Public non secular perform lay on the center of civic society in overdue medieval Europe. during this illuminating examine, Andrew Brown attracts at the wealthy and formerly little-researched data of Bruges, one in all medieval Europe's wealthiest and most vital cities, to discover the function of faith and rite in city society. the writer situates the non secular practices of voters - their funding within the liturgy, commemorative prone, guilds and charity - in the contexts of Bruges' hugely diverse society and of the adjustments and crises the city skilled. targeting the spiritual processions and festivities backed by way of the municipal executive, the writer demanding situations a lot present considering on, for instance, the character of 'civic religion'. Re-evaluating the ceremonial hyperlinks among Bruges and its rulers, he questions even if rulers might dominate the city panorama via non secular or ceremonial capability, and provides new perception into the interaction among ritual and tool of relevance all through medieval Europe
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Extra resources for Civic Ceremony and Religion in Medieval Bruges c.1300-1520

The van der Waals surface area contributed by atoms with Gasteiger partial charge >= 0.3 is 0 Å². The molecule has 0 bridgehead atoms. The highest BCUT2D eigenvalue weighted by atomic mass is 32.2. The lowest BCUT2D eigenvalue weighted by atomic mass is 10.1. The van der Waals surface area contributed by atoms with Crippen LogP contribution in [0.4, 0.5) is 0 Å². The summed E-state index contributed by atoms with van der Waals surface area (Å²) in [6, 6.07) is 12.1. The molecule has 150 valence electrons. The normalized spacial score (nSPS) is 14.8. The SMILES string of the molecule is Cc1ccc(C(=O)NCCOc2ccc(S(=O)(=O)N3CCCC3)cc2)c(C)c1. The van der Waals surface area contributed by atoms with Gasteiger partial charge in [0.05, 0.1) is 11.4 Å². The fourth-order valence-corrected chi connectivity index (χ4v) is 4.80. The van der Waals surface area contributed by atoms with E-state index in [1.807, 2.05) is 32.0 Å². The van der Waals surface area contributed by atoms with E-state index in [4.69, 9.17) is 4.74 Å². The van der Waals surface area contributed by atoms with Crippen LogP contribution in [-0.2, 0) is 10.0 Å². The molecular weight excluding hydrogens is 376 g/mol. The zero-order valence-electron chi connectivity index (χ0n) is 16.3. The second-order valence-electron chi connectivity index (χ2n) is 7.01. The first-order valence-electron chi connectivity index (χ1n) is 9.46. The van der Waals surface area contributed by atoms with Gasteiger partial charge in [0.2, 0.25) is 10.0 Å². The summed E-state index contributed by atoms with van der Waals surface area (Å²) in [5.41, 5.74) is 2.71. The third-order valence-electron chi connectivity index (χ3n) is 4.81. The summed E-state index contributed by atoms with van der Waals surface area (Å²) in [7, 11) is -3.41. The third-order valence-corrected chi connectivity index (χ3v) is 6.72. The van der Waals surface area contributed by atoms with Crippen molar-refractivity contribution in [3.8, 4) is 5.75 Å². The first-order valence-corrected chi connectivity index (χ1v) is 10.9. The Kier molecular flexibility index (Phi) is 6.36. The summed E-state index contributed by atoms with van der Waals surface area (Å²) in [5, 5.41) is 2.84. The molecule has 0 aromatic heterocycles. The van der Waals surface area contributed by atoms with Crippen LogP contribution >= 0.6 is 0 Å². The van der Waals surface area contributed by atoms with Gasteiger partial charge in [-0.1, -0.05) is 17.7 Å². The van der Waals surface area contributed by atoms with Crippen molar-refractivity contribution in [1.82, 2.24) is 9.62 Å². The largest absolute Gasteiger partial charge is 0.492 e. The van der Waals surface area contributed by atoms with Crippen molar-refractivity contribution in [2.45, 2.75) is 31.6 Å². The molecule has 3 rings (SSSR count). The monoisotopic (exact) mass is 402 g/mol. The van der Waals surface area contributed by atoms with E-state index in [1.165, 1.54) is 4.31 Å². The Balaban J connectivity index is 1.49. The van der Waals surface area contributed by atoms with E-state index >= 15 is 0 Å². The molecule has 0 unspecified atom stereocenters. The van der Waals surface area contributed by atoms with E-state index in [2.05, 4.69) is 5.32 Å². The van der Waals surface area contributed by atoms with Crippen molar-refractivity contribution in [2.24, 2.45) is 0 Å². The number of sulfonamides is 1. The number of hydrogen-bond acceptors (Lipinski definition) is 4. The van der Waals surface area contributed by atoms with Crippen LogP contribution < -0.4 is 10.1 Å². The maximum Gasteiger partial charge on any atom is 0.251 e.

Developments in the Holy Blood and other processions may be explained by a drive to promote civic unity, yet they must also be set within the context of wider religious and liturgical changes that took place in the later Middle Ages. This context has been variously described. Huizinga famously perceived late medieval religion in northern France and the southern Low Countries as running to extremes in a climate of morbidity and autumnal decay. Religious symbolism was becoming ever more rampant, following an internal logic of its own; masses were heaped upon masses in a frantic accumulation of good works.
The Burgundian ‘theatre-state’ tends to become simply an adjunct of statebuilding. 109 This study does not adopt a particular model of ritual but it bears in mind three general considerations about ceremonies. The first is that the connections between the exercise of authority and the use of ceremony are very indirectÂ€– which implies that ceremony might be an insecure means to establish social or political domination. There was a strong tendency in the later Middle Ages for lay powers, whether civic or princely, to express their authority with reference to the sacred:Â€all authority ultimately derived from God.
CrouzetPavan, ‘Sopra le acque salse’. Espaces, pouvoir et société à Venise à la fin du Moyen Age (Paris, 1992), p. 551; R. C. Trexler, Public Life in Renaissance Florence (New York, 1980), p. 222. 66 20 Introduction It would not be difficult to discern the same trend in late medieval Bruges:Â€ the Holy Blood procession did come to be associated with Flemish military success; secular festivities were used to promote a sense of civic unity (see Chapter 5). But it may be asked whether town governments, when organising processions, wished to access the liturgical associations of such events rather than turn them into secular occasions.